Fire service reforms hosed down

A RESTRUCTURE intended to resolve Victoria's bitter fire services dispute was drawn up without consulting "passionate" volunteer firefighters and should be dumped, a committee of upper house members has found.

The state government's bill proposing to consolidate all career firefighters in a renamed MFB, and leave the CFA as a volunteer-only organisation, should be withdrawn, or rejected by the Legislative Council, the Fire Services Bill Select committee says.

The committee's final report, released on Friday following a parliamentary inquiry, has accused the government of failing to consult key parties in forming the restructure.

This undermined confidence in the proposal, "reinforcing the perception of a bias towards the United Firefighters Union", the committee found.

"The restructure proposal was developed quickly, bypassing normal government consultation processes to the extent that neither Emergency Management Victoria, the CFA, nor the MFB were consulted.

"Notably the UFU was consulted multiple times during the development of the bill.

"It is difficult to envisage how proposing a restructure which impacts on 57,000 passionate volunteers without consulting them."

Emergency Services Minister James Merlino said the reforms would "modernise our fire services, provide more support for volunteers and – most importantly – keep Victorian safe".

Volunteer Fire Brigades Victoria welcomed the report, which is says has adopted many of the recommendations it made in a submission to the inquiry. 

“In our submission we proposed a way forward to the committee to achieve continuous improvement and the framework for incremental reform that will have long lasting, effective and tangible community safety outcomes front and centre, unlike the current Bill,” a statement said.

“The first step is to develop a transparent and evidence backed understanding of the problems to be fixed, then independent and robust analysis of any reform proposal to ensure it is a way forward with no pitfalls or unintended consequences so that we end up with a better outcome for all Victorians.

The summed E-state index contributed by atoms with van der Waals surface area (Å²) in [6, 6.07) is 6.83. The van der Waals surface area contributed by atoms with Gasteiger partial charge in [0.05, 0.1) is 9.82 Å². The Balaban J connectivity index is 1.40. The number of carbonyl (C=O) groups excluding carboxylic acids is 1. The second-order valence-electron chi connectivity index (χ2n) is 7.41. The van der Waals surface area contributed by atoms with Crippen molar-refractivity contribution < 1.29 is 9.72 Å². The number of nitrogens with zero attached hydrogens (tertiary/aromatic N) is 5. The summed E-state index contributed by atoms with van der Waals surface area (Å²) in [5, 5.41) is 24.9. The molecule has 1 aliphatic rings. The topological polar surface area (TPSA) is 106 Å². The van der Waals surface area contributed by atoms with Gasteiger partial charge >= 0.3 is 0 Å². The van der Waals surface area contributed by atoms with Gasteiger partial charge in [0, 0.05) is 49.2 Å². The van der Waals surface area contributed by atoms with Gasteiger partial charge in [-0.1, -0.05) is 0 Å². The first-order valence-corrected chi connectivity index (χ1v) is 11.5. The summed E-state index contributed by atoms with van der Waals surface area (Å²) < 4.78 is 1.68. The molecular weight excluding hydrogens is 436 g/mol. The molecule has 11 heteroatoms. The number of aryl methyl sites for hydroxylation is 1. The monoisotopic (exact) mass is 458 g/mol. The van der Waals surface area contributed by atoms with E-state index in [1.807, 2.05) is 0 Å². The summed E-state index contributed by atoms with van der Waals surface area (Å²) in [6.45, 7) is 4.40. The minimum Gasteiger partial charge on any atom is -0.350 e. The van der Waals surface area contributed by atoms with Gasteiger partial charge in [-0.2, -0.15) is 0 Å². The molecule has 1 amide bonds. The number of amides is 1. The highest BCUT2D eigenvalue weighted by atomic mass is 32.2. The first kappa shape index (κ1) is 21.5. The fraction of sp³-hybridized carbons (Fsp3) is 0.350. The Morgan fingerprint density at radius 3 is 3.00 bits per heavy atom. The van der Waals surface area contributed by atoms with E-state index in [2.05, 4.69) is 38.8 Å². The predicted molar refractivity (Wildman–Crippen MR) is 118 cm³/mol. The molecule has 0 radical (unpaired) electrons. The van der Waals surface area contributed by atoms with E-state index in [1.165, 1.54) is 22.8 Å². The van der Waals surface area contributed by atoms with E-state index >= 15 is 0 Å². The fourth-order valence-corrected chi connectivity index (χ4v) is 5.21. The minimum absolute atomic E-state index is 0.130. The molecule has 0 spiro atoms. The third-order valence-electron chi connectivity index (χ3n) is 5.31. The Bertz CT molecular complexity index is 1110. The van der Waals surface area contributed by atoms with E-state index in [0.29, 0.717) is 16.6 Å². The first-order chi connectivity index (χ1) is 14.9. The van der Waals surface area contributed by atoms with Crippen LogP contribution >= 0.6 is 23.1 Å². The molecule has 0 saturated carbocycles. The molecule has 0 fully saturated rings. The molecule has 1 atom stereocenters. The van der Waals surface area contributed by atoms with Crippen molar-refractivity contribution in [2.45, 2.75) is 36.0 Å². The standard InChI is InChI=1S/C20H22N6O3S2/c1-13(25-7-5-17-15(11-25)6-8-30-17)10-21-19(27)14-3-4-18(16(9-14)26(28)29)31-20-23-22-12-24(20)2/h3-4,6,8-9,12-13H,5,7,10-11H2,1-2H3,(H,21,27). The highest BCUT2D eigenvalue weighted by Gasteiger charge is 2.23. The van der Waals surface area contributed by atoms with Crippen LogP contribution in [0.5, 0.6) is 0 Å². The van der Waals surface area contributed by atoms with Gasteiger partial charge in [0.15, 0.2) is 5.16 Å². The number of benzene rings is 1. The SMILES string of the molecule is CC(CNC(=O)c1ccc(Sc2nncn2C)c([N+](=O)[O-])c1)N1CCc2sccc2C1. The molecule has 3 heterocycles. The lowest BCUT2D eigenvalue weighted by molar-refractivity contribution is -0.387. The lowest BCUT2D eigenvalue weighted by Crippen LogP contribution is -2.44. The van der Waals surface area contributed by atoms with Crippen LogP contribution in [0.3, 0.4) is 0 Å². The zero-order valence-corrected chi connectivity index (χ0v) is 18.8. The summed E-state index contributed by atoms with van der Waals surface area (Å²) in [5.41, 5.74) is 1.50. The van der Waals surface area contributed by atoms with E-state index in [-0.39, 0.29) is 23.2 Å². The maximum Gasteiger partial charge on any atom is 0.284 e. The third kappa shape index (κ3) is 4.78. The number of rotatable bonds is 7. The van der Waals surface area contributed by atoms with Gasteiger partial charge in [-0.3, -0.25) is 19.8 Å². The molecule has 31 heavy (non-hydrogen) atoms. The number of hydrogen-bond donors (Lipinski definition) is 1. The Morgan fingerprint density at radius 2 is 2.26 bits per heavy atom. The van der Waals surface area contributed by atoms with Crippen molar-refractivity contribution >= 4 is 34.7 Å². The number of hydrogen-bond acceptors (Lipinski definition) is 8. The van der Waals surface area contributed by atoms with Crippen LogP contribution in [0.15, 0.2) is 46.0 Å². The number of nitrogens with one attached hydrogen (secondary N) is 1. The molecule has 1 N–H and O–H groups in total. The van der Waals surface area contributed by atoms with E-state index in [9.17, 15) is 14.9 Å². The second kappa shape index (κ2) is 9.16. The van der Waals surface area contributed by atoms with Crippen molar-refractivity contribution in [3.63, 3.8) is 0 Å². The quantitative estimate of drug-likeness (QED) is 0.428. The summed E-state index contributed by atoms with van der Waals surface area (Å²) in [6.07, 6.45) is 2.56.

“VFBV believes it is critically important that a proper and transparent process of community, agency, volunteer and union engagement and consultation is part of any process in developing and considering reform policy and legislation well before any decisions to proceed are made. 

“This approach is consistent with recommendations of the committee. It would ensure reform proposals which do nothing except the creation of angst and argument or worse still, take us backwards as is the case with the current Bill, could be avoided.”

The government's bill included giving both career and volunteer firefighters compensation for certain cancers - an element the committee said should be reintroduced to parliament as a stand-alone bill.

The majority report was backed by three Coalition MPs and one Shooter and Fishers MP, and was considered a majority after the committee chair Gordon Rich-Phillips, a Liberal, gave his casting vote

A minority report, from the three Labor and one Green committee members, recommended that the Firefighters' Presumptive Rights Compensation and Fire Services Legislation Amendment (Reform) Bill 2017 be passed.

The government's controversial reforms were pitched as a solution to a long-running dispute, which led former emergency services minister Jane Garrett to resign from her role, and the dismissal of the CFA board.

The committee received 1891 written submissions and took oral evidence from 83 witnesses at hearings in Melbourne, Wangaratta, Swan Hill, Traralgon and Hamilton.

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